The first deliveries of the two-dose mRNA vaccine will begin next week.
“Having our COVID-19 Vaccine Moderna authorized in Switzerland is an important milestone for us,” said Stéphane Bancel, Chief Executive Officer of Moderna. “Switzerland has played a critical role in Moderna’s history since our early days and it means a lot to us that we can now provide a highly effective vaccine to help protect the citizens of Switzerland.”
The initial delivery of 200,000 doses will be made to the Armed Forces Pharmacy, which will distribute the vaccine to Switzerland's cantons. With a total of 7.5 million doses lined up, it represents the country's largest COVID-19 vaccine order.
The vaccine is the second COVID-19 vaccine authorized in Switzerland, following that of Pfizer/BioNTech on December 19. Combined, Switzerland will have around 500,000 doses available this month.
Under the national vaccination strategy, priority is being given to vulnerable people (those at particularly high risk), such as elderly people and those with underlying conditions.
Second priority for vaccination will be given to healthcare personnel, and third priority to people who live with vulnerable people. Fourth priority will then be people in communal facilities such as homes for the handicapped where there is an elevated risk of infection and outbreak, as well as the staff of such facilities.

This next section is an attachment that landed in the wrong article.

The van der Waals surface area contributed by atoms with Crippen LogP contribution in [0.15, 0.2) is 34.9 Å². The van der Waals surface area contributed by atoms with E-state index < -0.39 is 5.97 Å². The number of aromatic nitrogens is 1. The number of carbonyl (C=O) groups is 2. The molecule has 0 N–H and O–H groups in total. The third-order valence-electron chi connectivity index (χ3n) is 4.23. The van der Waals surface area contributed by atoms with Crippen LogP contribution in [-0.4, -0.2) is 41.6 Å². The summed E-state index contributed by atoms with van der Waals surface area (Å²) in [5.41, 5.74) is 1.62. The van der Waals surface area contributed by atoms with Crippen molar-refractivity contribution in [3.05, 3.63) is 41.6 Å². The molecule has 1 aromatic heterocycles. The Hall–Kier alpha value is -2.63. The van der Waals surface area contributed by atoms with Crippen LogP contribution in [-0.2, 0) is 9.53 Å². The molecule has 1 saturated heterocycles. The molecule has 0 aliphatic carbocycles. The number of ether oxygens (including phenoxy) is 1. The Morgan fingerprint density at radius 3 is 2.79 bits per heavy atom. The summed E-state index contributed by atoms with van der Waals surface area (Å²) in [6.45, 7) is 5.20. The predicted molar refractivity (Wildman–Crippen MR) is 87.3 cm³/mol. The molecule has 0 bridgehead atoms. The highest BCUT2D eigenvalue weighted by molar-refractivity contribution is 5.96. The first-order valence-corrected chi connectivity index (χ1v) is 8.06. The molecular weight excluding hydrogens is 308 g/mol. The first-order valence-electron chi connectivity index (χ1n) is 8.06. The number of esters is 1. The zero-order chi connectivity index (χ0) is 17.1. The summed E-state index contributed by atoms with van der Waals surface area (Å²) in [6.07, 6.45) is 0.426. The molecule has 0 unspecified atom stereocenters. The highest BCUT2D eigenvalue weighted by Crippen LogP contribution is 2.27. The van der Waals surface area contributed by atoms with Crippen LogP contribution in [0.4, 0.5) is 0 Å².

All other adults can then be vaccinated (voluntarily and for free) once sufficient doses of vaccine are available, a position which Switzerland expects to be in this summer.
The Swiss government has procured a total of more than 15 million doses from three manufacturers: Moderna (7.5 million doses), Pfizer/BioNTech (3 million doses), and AstraZeneca (around 5.3 million doses). AstraZeneca's vaccine is still undergoing the approval process at Swissmedic. The federal government is also in discussion with other vaccine manufacturers.
Moderna has already received authorization for its COVID-19 vaccine from regulatory authorities in the US, Canada, Israel, the EU and UK. Additional authorizations are currently under review in other countries and by the World Health Organization.